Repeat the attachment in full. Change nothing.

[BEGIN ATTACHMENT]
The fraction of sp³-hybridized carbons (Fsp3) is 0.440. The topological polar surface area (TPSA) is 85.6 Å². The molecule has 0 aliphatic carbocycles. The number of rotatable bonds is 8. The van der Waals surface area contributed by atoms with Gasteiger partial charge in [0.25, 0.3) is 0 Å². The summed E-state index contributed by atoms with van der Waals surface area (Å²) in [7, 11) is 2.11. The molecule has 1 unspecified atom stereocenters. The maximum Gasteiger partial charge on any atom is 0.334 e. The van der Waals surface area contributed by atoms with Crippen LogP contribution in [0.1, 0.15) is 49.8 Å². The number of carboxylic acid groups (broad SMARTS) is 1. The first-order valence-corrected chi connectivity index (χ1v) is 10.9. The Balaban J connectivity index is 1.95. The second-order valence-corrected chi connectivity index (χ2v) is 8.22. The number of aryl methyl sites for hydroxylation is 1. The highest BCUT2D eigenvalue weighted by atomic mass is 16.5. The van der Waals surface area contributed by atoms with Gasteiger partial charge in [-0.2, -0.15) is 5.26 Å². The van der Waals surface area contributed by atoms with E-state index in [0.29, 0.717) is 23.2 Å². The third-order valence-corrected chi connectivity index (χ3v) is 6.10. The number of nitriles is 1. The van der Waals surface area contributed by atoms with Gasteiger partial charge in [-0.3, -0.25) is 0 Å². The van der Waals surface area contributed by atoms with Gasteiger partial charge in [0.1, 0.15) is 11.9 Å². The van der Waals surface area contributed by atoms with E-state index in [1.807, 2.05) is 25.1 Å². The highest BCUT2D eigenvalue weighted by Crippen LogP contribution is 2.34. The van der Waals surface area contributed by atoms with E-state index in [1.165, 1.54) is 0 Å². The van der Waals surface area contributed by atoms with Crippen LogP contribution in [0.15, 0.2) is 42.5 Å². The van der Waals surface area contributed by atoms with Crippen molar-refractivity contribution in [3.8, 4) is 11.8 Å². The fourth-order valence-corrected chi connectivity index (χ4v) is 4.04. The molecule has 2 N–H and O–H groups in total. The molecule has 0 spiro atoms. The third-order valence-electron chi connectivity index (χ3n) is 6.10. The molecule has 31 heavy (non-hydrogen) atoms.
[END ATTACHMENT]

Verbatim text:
The fraction of sp³-hybridized carbons (Fsp3) is 0.440. The topological polar surface area (TPSA) is 85.6 Å². The molecule has 0 aliphatic carbocycles. The number of rotatable bonds is 8. The van der Waals surface area contributed by atoms with Gasteiger partial charge in [0.25, 0.3) is 0 Å². The summed E-state index contributed by atoms with van der Waals surface area (Å²) in [7, 11) is 2.11. The molecule has 1 unspecified atom stereocenters. The maximum Gasteiger partial charge on any atom is 0.334 e. The van der Waals surface area contributed by atoms with Crippen LogP contribution in [0.1, 0.15) is 49.8 Å². The number of carboxylic acid groups (broad SMARTS) is 1. The first-order valence-corrected chi connectivity index (χ1v) is 10.9. The Balaban J connectivity index is 1.95. The second-order valence-corrected chi connectivity index (χ2v) is 8.22. The number of aryl methyl sites for hydroxylation is 1. The highest BCUT2D eigenvalue weighted by atomic mass is 16.5. The van der Waals surface area contributed by atoms with Gasteiger partial charge in [-0.2, -0.15) is 5.26 Å². The van der Waals surface area contributed by atoms with E-state index in [0.29, 0.717) is 23.2 Å². The third-order valence-corrected chi connectivity index (χ3v) is 6.10. The number of nitriles is 1. The van der Waals surface area contributed by atoms with Gasteiger partial charge in [-0.3, -0.25) is 0 Å². The van der Waals surface area contributed by atoms with Gasteiger partial charge in [0.1, 0.15) is 11.9 Å². The van der Waals surface area contributed by atoms with E-state index in [1.807, 2.05) is 25.1 Å². The highest BCUT2D eigenvalue weighted by Crippen LogP contribution is 2.34. The van der Waals surface area contributed by atoms with E-state index in [1.165, 1.54) is 0 Å². The van der Waals surface area contributed by atoms with Crippen LogP contribution in [0.15, 0.2) is 42.5 Å². The van der Waals surface area contributed by atoms with Crippen molar-refractivity contribution in [3.8, 4) is 11.8 Å². The fourth-order valence-corrected chi connectivity index (χ4v) is 4.04. The molecule has 2 N–H and O–H groups in total. The molecule has 0 spiro atoms. The third-order valence-electron chi connectivity index (χ3n) is 6.10. The molecule has 31 heavy (non-hydrogen) atoms.